Alaska U.S. Sens. Lisa Murkowski and Dan Sullivan say they support additional military aid for both Israel and Ukraine, as support for Ukraine funding wanes among some of their Republican colleagues.
The U.S. House passed a Republican-backed bill on Thursday with more than $14 billion in supplemental funding for Israel’s war with Hamas, but without funding for Ukraine, despite requests from President Joe Biden to keep funding for Israel and Ukraine combined in a single package.
All but 12 House Democrats voted against the House bill, including Alaska Rep. Mary Peltola, citing a provision added to the bill by Republicans that would reduce funding for the Internal Revenue Service.
The nonpartisan Congressional Budget Office said Wednesday that the cuts to the IRS, which Republicans said were necessary for “fiscal responsibility,” would actually increase the deficit by $12.5 billion by reducing tax collections.
“Israel is a crucial ally for our country, which is why I can’t support making them a political pawn,” Peltola said in a statement Friday after voting against the bill, adding that the measure “makes aid for Israel conditional on a political scheme to help rich Americans dodge taxes, which will never pass with bipartisan support in the Senate.”
Peltola said House Republicans’ bill “sends a message to all our allies that America can’t be relied on.”
“I am in favor of offering consistent and effective aid to America’s allies, including Israel and Ukraine, and believe we should not be delaying the support they need in order to score political points. I will collaborate with the Senate on aid packages that can pass both chambers and genuinely assist our allies in their time of greatest need,” said Peltola.
In interviews last week, Murkowski and Sullivan both said they favored a spending package that includes military aid for Israel, Ukraine and Taiwan, along with a border security policy change to reduce the number of people crossing the border illegally.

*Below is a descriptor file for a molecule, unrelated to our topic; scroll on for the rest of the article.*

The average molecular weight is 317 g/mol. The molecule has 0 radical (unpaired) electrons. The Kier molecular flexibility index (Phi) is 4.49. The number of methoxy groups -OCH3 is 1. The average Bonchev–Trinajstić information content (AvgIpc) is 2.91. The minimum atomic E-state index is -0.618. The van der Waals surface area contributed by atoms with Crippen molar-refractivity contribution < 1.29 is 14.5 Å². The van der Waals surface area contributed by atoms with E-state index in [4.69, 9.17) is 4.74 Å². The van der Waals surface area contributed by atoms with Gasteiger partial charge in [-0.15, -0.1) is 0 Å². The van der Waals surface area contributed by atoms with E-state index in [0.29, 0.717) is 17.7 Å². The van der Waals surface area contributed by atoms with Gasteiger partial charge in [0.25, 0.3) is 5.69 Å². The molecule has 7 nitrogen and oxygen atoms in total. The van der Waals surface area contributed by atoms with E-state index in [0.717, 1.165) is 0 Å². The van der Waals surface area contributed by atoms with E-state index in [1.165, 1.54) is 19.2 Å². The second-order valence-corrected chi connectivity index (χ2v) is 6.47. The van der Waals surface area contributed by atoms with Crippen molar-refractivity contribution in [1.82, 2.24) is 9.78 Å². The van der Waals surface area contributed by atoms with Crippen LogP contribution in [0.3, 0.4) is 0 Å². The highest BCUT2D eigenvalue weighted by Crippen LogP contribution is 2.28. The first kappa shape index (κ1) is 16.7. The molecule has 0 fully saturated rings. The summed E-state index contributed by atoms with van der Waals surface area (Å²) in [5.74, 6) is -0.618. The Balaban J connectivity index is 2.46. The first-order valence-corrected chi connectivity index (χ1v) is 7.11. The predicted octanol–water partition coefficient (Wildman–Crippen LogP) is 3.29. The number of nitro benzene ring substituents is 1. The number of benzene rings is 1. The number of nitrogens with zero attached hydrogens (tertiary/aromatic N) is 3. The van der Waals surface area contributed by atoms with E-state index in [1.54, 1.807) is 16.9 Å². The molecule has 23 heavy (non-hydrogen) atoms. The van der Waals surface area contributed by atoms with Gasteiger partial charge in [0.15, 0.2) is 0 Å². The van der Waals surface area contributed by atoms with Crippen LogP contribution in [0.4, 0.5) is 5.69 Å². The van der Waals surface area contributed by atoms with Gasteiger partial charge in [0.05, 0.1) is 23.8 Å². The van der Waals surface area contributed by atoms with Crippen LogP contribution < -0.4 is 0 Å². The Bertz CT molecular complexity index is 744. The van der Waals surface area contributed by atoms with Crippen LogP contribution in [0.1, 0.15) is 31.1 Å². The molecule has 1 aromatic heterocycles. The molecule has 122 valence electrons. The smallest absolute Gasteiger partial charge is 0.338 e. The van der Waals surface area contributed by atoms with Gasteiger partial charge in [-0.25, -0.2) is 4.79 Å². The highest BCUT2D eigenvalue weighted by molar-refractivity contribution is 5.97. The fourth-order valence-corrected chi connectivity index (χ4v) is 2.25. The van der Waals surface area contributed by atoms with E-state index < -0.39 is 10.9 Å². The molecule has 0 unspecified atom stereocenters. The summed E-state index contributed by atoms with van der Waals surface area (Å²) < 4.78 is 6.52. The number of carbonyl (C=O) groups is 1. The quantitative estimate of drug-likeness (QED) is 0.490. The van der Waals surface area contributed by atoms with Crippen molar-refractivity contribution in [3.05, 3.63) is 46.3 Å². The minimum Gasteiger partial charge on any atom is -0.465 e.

That follows a plan proposed by the Biden administration last month. Biden put forward a $105 billion funding request, which included more than $60 billion for military and economic assistance for Ukraine; $14.3 billion for Israel’s defenses; $9 billion for humanitarian assistance in Israel, Gaza and Ukraine; $7.4 billion for security to support Taiwan and other allies in the Indo-Pacific; and $14 billion for border security operations in the U.S.
“We do not have the luxury of taking on one crisis at a time,” said Murkowski, echoing statements made by members of the Biden administration, including Secretary of State Antony Blinken and Defense Secretary Lloyd Austin, who appealed to Congress to pass billions of aid to Israel and Ukraine in a joint measure.
“I think there is room within what the president sent up to the Congress for us to move numbers around, take some things off, maybe add some things too, but I think that these four pillars are very important as part of the broad package going forward,” said Murkowski.
Republicans in Congress have been increasingly turning against aid to Ukraine, exposing a division within the party as some — including Murkowski and Sullivan — still say funding for Ukraine is vital to counter Russia.
Putin is “looking at what is happening in Israel. He is looking at what Hamas has done. And he’s saying this plays right into his hands. He is seeing that there’s a political softening of support for Ukraine as people have grown weary after a year plus,” said Murkowski.
“If we are distracted, if we can only focus on one thing, if we can’t walk and chew gum at the same time, that’s to his advantage,” Murkowski added. “There is so much entanglement that I do not believe we can decouple or we should even consider decoupling the support for Israel from the support for Ukraine.”
Sullivan also voiced support for military funding, but said that he views the inclusion of border security measures in the package as “the linchpin” to ensure Republican support.
“If you don’t do something serious on the border, to protect our southern border in this time of danger, you’re not going to get cooperation on anything,” he said.